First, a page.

You really didn’t build that
I’ve been struck lately by how quickly each presidential campaign attacks the other for the slightest misstatement. A most recent attack on President Obama grew out of his remark that none of us got to be successful on our own.
The statement reminds me a little bit of some author whose name I can’t recall who once said every time you see a turtle on a fence post, you know he had some help getting there. I’m certain what President Obama meant, and I subscribe 100 percent to the theory that all of us who have had any modicum of success are in part indebted to the country in which we live and the government that provides us so many things.
Imagine for a moment the hardest worker in the world who seeks to make a living by transporting goods across the country by truck. How well would he or she fare without the interstate highway system? So the argument can be made that these folks paid for the system via their motor fuel tax; however, that argument would not stand up to close scrutiny. One of the facts concerning motor fuel tax is that there is probably as much or more gasoline consumed on the streets of cities; the taxes paid on that gasoline goes to maintain and build state and interstate highways.
In a recent article, Cal Thomas ridiculed the statement made by Obama and pointed out great newscasters Edward R. Murrow and Walter Cronkite as great successes on their own with absolutely no help from government. Unfortunately, this shows a woeful lack of knowledge about the regulation of the broadcast media by government. Imagine for a moment if there were no Federal Communications Commission and anyone could broadcast on any frequency they chose, thereby creating a system where the most powerful station with the most wattage would be the station most listened to, to the exclusion of others. It is a basic principle in our present capitalistic and democratic system that the airwaves in America belong to the people. That ownership by the people is protected by healthy regulations concerning the use of public airwaves.
I am equally amused by successful doctors, engineers and even lawyers, who boast of being self-made with absolutely no help from anyone. The majority of us have graduated from public schools where taxpayers have paid the lion’s share of the cost of our education, which enables us to pursue our professions to a successful end.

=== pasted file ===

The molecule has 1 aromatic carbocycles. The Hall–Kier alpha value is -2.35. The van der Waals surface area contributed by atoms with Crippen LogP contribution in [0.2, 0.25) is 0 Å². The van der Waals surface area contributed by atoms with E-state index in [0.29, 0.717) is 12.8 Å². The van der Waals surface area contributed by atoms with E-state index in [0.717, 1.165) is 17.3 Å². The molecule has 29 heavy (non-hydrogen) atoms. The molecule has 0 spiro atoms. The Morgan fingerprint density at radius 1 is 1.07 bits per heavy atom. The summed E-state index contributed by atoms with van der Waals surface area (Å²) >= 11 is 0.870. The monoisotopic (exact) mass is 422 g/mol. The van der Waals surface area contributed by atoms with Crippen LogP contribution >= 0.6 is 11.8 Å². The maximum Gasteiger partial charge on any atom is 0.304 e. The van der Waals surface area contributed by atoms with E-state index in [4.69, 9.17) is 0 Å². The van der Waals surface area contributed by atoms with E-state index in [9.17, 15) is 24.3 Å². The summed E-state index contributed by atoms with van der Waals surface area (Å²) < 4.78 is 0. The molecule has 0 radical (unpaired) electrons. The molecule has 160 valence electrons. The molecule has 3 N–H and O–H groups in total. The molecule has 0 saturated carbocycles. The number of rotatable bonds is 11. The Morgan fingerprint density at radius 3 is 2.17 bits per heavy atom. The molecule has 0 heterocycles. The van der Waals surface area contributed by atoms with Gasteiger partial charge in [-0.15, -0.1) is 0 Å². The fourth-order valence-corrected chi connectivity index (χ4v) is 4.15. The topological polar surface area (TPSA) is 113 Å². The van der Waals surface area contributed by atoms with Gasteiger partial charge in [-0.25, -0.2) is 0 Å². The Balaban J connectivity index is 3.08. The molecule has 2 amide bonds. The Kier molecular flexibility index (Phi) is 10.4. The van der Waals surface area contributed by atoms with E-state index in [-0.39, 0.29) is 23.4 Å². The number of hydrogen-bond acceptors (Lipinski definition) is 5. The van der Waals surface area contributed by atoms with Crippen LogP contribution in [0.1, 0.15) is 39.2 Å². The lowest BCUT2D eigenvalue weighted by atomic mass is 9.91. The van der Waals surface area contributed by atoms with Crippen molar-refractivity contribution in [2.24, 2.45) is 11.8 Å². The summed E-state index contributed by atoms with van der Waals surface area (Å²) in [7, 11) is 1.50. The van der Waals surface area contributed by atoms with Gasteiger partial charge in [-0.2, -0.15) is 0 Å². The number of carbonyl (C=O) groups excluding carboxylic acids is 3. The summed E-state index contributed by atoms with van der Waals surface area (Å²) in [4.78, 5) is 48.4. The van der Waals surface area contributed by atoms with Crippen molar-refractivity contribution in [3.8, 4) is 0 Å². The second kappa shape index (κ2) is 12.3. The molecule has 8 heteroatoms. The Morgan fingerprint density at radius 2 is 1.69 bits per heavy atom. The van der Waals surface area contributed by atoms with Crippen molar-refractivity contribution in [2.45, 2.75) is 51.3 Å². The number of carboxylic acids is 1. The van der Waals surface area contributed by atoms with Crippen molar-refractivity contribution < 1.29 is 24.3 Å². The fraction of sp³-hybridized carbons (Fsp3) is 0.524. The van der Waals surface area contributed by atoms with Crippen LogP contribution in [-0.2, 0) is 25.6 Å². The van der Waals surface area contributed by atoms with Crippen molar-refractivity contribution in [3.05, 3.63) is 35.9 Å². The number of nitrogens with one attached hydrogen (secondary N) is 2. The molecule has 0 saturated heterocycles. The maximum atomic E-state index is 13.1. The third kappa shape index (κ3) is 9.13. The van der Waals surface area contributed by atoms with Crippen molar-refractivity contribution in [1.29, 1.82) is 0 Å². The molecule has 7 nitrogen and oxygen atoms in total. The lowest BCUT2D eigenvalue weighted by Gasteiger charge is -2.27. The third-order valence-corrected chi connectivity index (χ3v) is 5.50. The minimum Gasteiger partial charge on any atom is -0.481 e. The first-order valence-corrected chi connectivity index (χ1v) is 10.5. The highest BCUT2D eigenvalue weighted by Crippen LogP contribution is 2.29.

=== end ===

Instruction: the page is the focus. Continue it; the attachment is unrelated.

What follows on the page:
Doctors generally practice their trade in hospitals they didn’t pay for. Lawyers make money at the courthouse they didn’t pay for. Owners of airlines fly in airspace made safe by the Federal Aviation Administration. Passengers should and do take comfort from the fact that only qualified persons sit at the controls of airliners as required by our government.
How would the successful ship owner, no matter how hard he might work, how clever or smart he might be, succeed without the Corps of Engineers, paid for by daily, working taxpayers, keeping the waterways and ports of our nation open and properly dredged.
The successful person who continually boasts of being totally responsible for his or her success, no matter how hard they worked, is a braggart with an empty boast. They somewhat remind me of the quarterback, no matter how talented, who claims he is responsible for all of the touchdowns made by his team. A quarterback without the blocking of his linemen will never be a star. Capitalists investing in a refinery will never be successful without pumpers, gaugers, steelmen, welders, metalworkers and ordinary laborers.
Of course, hard work and perseverance is to be appreciated, even revered, in our society. Unfortunately, under our current system, many things do not speak to that end. As a great example, the earnings of a man or woman who works as hard as they can work, day and night, contributes more to support our government than does the money earned by inherited wealth, investment, economic adventures in foreign countries, or suppliers of military goods who are chosen because of their political connections rather than their low prices or quality products.
It is an actual fact that successful politicians do not elect themselves. Successful businessmen get nowhere without the assistance of faithful employees and loyal customers, all the while being protected by their government in numerous ways.Carl Parker has practiced law in Port Arthur since 1958. He is a 1958 graduate of the University of Texas School of Law. Elected to the Texas House of Representatives in 1962 and the Senate in 1976, Parker continued to practice law while writing and sponsoring hundreds of bills that became laws relating to every aspect of life in Texas, including many regarding consumer safety. His e-mail is cap1934 [at] aol [dot] com.